Under this law, there are two crimes relating to the sale of Xanax. First, it is a crime to actually sell the drug, unless you are in the class of persons or businesses who are exempt from the law, such as pharmacies or hospitals. The second crime is possessing Xanax for the purpose of selling the drug. In other words, the possession is not for personal use, but it is for an intended future economic gain.
For possession for sale (also referred to as “possession with intent to sell”), the prosecution must prove all of the following elements:
- You unlawfully possessed a controlled substance;
- You knew of its presence;
- You knew of the substance’s nature or character as a controlled substance;
- When you possessed the controlled substance, you intended to sell it;
- The controlled substance was Xanax; and
- The controlled substance was in a usable amount.
WHAT DOES THE PROSECUTOR HAVE TO PROVE beyond a reasonable doubt and present as evidence to prove intent to sell:
- The amount of Xanax you possessed;
- The packaging of the drugs;
- The amount of money found on and in close proximity to the drugs;
- The presence of multiple or prepaid cell phones; or
- Frequent visitors, texts, cell phone messages to your home or business.
Police Techniques—Investigating the Crime
Investigations into Xanax drug crimes often involve undercover police work including sting operations. It is much easier for a prosecutor to prove their case if you are caught in the act of selling the drug.
Common Police Tactics in the investigation of Xanax related charges:
- Confidential Informants for the police in exchange for money or for lenient treatment for his or her own case;
- Surveillance, such as a stakeout of a suspect’s home or an area known for drug dealing;
- Undercover officers posing as buyers or sellers for “buy-and-bust” arrests; or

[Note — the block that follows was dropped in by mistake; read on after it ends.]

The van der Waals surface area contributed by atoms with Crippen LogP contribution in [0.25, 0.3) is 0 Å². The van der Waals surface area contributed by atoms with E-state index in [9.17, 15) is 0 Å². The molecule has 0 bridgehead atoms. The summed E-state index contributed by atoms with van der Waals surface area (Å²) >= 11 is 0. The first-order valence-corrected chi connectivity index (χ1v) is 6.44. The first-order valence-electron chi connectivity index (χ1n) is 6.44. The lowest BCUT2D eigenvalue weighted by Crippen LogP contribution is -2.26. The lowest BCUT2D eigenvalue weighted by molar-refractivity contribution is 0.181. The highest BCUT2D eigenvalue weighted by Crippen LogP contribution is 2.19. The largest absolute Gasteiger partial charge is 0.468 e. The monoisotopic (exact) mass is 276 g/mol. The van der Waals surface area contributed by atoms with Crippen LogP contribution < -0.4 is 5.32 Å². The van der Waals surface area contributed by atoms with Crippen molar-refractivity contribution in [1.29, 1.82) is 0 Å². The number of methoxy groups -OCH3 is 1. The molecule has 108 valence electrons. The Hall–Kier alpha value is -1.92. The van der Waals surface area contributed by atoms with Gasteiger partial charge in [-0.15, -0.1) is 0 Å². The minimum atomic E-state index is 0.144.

- Monitoring the Internet to track an online “pharmacy” or to set up an undercover sting operation.
Punishments for Violation of Health and Safety Code Section 11375
Under California Health and Safety Code Section 11375(b)(1), the illegal possession for sale of Xanax is a misdemeanor crime. If convicted, you face up to 364 days in county jail.
Under California Health and Safety Code Section 11375(b)(2), possession of Xanax is a misdemeanor. The length of your sentence is determined by multiple factors, including the quantity of Xanax possessed, your prior criminal history of substance abuse, number of arrests, number of failure to appears, warrants, and general criminal history; and whether you are a minor.
Depending upon the above-mentioned factors, you may be sentenced up to a maximum of 364 days in county jail. However, you may be eligible for alternative jail sentencing options. SEE our alternatives to jail section HERE
Related Crimes Involving Xanax
Violations of Health and Safety Code section 11375 are often accompanied by additional charges for other crimes stemming from the arrest/ incident. Here are a few examples of the possible charges you might face in addition to selling, possessing for sale, or possessing Xanax for personal use: